Chen, Y. et al. (2021). Metformin attenuates plaque-associated tau pathology and reduces amyloid-β burden in APP/PS1 mice. Alzheimer’s Research & Therapy, 13, 40. doi: 10.1186/s13195-020-00761-9.CrossRefGoogle ScholarPubMed
Choi, S. H. et al. (2014). A three-dimensional human neural cell culture model of Alzheimer’s disease. Nature, 515, 274278. doi: 10.1038/nature13800.CrossRefGoogle ScholarPubMed
Chung, J.-Y. et al. (2019). Reversion from mild cognitive impairment to normal cognition: false-positive error or true restoration thanks to cognitive control ability? Neuropsychiatric Disease and Treatment, 15, 30213032. doi: 10.2147/NDT.S223958.CrossRefGoogle ScholarPubMed
Crous-Bou, M., Minguillón, C., Gramunt, N. and Molinuevo, J. L. (2017). Alzheimer’s disease prevention: from risk factors to early intervention. Alzheimer’s Research & Therapy, 9, 71–71. doi: 10.1186/s13195-017-0297-z.CrossRefGoogle ScholarPubMed
Ding, G., Li, J. and Lian, Z. (2020). Both short and long sleep durations are associated with cognitive impairment among community-dwelling Chinese older adults. Medicine, 99, e19667.CrossRefGoogle Scholar
Foundation, N. S. (2018). National Sleep Foundation Recommends New Sleep Times. Available at: http://sleepfoundation.org/press-release/national-sleep-foundation-recommends-new-sleep-times/page/0/1 Google Scholar
Gil, L., Vega, J. G., Ruiz de Sanchez, C. and Burgos, F. P. (2013). Validation of the Montreal Cognitive Assessment – Spanish Version test (MoCA-S) as a screening tool for mild cognitive impairment and mild dementia in Bogotá, Colombia. Alzheimer’s & Dementia, 9, P452P453. doi:https://doi.org/10.1016/j.jalz.2013.05.904.CrossRefGoogle Scholar
Guarnieri, B. et al. (2012). Prevalence of sleep disturbances in mild cognitive impairment and dementing disorders: a multicenter Italian clinical cross-sectional study on 431 patients. Dementia and Geriatric Cognitive Disorders, 33, 5058. doi: 10.1159/000335363.CrossRefGoogle ScholarPubMed
Guarnieri, B. and Sorbi, S. (2015). Sleep and cognitive decline: a strong bidirectional relationship. It is time for specific recommendations on routine assessment and the management of sleep disorders in patients with mild cognitive impairment and dementia. European Neurology, 74, 4348. doi: 10.1159/000434629.CrossRefGoogle Scholar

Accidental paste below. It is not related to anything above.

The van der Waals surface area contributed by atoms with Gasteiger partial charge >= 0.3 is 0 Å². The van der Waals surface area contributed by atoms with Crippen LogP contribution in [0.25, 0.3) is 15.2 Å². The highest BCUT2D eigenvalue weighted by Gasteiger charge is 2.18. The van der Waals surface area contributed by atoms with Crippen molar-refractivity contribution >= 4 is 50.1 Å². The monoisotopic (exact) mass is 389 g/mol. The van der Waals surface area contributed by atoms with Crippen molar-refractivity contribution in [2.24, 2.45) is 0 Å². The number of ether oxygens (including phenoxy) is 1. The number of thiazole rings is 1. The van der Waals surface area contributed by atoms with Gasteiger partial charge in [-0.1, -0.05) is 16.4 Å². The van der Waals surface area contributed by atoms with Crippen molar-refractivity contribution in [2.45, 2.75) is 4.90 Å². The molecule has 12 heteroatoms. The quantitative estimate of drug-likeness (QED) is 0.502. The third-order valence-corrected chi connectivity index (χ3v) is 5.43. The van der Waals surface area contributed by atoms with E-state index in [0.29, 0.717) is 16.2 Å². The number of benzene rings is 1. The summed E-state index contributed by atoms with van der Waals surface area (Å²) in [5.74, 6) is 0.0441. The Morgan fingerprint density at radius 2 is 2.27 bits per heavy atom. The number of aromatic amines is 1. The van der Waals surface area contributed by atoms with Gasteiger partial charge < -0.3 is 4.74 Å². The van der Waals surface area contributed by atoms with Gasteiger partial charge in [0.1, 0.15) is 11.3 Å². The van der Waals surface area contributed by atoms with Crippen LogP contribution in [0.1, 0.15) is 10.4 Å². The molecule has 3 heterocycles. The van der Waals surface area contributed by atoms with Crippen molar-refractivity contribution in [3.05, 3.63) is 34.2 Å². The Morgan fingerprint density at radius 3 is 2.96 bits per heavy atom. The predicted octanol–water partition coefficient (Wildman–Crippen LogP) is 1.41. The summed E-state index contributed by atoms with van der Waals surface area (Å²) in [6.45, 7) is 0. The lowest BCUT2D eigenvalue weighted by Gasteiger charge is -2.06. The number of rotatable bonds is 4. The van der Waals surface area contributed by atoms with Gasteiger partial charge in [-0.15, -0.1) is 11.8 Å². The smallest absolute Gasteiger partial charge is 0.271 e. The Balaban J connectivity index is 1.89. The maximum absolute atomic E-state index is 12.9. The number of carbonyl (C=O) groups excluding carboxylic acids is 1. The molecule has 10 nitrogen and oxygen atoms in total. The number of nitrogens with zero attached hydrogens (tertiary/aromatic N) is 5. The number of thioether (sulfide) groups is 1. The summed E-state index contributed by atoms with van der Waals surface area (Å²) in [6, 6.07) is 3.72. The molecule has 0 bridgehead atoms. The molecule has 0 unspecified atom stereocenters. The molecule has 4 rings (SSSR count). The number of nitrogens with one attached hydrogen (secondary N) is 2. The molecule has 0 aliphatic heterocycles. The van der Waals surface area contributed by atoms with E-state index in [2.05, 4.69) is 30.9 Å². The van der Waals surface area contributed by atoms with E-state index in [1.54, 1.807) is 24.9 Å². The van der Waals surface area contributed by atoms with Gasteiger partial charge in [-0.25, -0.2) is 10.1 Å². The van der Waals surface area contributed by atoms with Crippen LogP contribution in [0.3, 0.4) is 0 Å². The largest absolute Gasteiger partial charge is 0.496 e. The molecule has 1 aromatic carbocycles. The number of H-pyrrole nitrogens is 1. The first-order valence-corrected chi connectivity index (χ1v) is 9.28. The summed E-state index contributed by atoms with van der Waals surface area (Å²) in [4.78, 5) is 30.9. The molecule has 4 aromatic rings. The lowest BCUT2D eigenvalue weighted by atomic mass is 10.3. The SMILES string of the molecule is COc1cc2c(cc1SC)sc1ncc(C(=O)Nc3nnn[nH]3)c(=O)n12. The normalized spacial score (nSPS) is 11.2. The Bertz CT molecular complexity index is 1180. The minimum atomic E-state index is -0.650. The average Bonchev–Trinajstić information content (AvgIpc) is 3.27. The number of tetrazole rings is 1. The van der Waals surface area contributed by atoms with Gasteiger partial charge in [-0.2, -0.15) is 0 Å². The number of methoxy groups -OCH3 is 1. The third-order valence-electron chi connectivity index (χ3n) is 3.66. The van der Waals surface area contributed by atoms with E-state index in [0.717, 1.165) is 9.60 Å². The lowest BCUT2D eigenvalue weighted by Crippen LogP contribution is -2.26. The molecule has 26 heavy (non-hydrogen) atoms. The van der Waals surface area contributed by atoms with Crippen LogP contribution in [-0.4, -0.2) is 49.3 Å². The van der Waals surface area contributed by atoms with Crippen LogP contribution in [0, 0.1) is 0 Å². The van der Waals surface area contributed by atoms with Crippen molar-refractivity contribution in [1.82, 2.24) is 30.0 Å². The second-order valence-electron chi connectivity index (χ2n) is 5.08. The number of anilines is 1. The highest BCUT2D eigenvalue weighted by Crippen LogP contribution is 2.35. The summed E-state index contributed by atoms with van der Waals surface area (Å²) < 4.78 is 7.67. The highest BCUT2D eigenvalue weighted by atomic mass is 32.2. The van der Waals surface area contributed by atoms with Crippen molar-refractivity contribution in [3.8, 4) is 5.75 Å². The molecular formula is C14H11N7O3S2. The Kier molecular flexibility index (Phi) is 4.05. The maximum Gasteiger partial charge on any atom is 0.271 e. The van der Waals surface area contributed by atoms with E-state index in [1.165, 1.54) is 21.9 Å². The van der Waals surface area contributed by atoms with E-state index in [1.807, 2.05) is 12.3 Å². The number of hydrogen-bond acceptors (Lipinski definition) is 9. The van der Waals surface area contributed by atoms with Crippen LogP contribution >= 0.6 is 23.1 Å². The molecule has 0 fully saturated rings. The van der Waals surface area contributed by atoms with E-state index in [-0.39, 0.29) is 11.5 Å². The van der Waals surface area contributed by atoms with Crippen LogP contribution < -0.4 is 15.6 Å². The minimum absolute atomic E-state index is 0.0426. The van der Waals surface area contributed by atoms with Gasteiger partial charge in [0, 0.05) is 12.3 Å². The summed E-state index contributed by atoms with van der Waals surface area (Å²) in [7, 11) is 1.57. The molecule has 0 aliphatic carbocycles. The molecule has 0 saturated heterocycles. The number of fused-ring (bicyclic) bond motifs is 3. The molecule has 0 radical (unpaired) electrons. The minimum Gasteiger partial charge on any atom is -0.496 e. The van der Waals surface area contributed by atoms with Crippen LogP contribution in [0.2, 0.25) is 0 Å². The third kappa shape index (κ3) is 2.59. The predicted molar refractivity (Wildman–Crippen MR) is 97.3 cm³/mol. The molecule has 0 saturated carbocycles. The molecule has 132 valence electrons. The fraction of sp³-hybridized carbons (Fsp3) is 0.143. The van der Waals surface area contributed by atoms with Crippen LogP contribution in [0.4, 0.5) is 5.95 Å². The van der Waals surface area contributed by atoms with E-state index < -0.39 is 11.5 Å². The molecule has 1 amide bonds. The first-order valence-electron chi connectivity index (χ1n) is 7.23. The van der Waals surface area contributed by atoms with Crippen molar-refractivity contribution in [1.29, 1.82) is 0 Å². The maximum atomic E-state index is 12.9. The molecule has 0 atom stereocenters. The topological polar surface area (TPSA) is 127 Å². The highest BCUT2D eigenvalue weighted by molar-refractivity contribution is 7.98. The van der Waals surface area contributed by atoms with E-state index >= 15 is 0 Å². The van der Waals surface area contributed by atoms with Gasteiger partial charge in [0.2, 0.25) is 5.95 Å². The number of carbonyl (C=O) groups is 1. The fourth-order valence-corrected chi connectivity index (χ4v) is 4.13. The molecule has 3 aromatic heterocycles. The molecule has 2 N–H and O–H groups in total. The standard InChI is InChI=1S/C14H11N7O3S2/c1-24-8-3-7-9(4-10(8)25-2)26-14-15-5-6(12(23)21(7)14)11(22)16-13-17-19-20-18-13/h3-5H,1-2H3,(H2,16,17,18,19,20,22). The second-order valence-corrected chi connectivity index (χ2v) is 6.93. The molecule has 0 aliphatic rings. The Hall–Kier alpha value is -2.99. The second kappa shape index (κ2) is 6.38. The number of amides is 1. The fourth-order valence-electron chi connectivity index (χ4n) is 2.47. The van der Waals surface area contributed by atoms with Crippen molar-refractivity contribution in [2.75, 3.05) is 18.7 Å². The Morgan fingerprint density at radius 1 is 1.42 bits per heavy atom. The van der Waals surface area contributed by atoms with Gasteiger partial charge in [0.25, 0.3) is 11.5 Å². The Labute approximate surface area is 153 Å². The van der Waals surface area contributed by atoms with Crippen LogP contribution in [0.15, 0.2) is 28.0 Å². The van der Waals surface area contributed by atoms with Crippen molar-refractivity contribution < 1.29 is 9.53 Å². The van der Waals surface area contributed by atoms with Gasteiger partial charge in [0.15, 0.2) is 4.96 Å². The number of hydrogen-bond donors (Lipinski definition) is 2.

Intlekofer, K. A. and Cotman, C. W. (2013). Exercise counteracts declining hippocampal function in aging and Alzheimer’s disease. Neurobiology of Disease, 57, 4755. doi: 10.1016/j.nbd.2012.06.011.CrossRefGoogle ScholarPubMed
Irwin, M. R. and Vitiello, M. V. (2019). Implications of sleep disturbance and inflammation for Alzheimer’s disease dementia. The Lancet Neurology, 18, 296306. doi: 10.1016/S1474-4422(18)30450-2.CrossRefGoogle ScholarPubMed
Jablonski, A. M. et al. (2021). Astrocytic expression of the Alzheimer’s disease risk allele, ApoEϵ4, potentiates neuronal tau pathology in multiple preclinical models. Scientific Reports, 11, 3438. doi: 10.1038/s41598-021-82901-1.CrossRefGoogle Scholar
Kakutani, S., Watanabe, H. and Murayama, N. (2019). Green tea intake and risks for dementia, Alzheimer’s disease, mild cognitive impairment, and cognitive impairment: a systematic review. Nutrients, 11, 1165. doi: 10.3390/nu11051165.CrossRefGoogle ScholarPubMed
Kang, J.-E. et al. (2009). Amyloid-beta dynamics are regulated by orexin and the sleep-wake cycle. Science (New York, N.Y.), 326, 10051007. doi: 10.1126/science.1180962.CrossRefGoogle ScholarPubMed